Covering the Lampshade

Covering the Lampshade

First, I laid it out and cut the height that I needed. Then, I used fabric glue to start attaching the bottom. What I realized when I moved to the top was that the top was slightly smaller in diameter than the bottom. That meant everything was not going to lay perfectly flat. Not to worry, no reason we can just make it have a French provincial-feel and gather the top, right? So that’s what I did, and I ended up loving the look! As I attached the bottom, I would just make my way to the top and gather up a bit of the fabric – and then glue the extra to the other side to hold it in place.

Completed Lampshade

Completed Lampshade

When I got to the seam, I simply cut a straight line and glued it right up the side. The next part wasn’t quite as easy. I had a hard time finding hanging light kits that were all in one package last Summer when I was doing this project. However, now they are all over the place, like this one. So I bought all the parts I needed – wiring, chain, and light bulb holder (that’s the official term), and Jill’s fabulous husband came over to help us install it. I really wish I had a picture of him and my husband up on our kitchen table installing it, but I unfortunately didn’t get one. For a payment of a home cooked meal and some wine, he was kind enough to help us out.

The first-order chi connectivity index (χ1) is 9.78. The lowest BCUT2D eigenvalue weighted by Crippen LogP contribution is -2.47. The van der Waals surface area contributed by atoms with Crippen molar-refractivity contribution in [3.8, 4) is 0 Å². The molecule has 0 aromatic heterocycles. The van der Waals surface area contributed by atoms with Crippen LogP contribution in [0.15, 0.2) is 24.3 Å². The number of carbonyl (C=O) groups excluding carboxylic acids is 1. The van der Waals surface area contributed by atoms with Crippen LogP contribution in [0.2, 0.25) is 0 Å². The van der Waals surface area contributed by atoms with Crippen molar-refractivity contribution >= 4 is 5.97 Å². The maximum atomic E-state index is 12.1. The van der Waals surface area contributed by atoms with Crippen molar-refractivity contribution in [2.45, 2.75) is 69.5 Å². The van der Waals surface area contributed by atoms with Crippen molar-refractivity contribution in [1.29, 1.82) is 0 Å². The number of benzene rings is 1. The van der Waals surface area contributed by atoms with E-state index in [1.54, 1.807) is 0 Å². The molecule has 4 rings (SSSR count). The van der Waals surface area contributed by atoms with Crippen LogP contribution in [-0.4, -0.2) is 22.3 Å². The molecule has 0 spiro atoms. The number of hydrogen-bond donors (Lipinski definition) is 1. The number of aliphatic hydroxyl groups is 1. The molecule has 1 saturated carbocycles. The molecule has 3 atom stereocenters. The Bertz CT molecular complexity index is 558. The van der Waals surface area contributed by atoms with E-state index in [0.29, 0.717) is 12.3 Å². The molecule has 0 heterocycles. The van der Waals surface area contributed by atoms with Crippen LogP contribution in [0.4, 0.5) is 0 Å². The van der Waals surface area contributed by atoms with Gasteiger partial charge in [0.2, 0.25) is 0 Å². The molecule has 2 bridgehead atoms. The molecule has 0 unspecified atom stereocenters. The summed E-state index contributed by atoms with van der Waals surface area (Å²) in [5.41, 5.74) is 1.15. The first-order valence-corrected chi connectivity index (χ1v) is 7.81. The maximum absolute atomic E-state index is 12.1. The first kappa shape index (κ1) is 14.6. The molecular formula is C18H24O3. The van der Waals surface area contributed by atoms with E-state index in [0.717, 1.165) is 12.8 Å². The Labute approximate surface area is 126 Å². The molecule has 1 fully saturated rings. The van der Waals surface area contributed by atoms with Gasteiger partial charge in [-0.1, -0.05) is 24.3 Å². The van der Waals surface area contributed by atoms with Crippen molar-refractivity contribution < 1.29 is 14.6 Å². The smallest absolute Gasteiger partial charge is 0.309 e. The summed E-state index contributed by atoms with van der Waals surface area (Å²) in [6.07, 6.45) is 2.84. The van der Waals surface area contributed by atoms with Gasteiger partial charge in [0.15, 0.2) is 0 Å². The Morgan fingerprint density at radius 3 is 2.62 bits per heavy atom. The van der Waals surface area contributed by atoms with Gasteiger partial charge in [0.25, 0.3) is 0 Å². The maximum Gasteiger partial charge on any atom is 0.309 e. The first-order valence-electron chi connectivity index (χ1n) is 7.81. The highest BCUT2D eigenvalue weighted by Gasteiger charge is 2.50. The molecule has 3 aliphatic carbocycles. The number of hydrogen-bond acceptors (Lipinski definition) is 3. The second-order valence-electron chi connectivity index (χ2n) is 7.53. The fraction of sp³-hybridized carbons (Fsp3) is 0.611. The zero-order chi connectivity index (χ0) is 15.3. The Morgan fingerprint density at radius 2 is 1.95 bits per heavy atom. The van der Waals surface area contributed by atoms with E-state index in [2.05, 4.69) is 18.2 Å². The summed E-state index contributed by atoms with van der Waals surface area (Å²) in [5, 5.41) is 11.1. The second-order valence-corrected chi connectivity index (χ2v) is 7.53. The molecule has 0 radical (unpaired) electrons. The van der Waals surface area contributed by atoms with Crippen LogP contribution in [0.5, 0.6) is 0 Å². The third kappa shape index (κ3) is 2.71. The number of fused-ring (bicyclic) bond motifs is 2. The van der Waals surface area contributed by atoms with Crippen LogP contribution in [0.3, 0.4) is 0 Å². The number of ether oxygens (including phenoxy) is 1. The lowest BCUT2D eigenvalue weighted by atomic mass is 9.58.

Less is More - Middle Redefined

Less is More – Middle Redefined

It turned out exactly like I wanted. It feels just the right amount of laid back simplicity. Hope it inspires you to make your own drum shade too!


Less is More

This past year, my husband and I visited Charleston, SC. When we were walking through the fantastic downtown area, we stumbled upon a home decor boutiqe that had some of the most unique items I had ever seen. That store is called South of Market, and it was started by designer Kay Douglass.

South of Market

South of Market

Lo and behold, that very next month, I was reading my House Beautiful and saw an interior design that I absolutely loved and reminded me of that shop. When reading the article, I found that the designer was Kay Douglass. What I loved about her design was that the rooms felt so comfortable and uncluttered. She had statement pieces in every room that you could focus on because of the simplicity of the room design.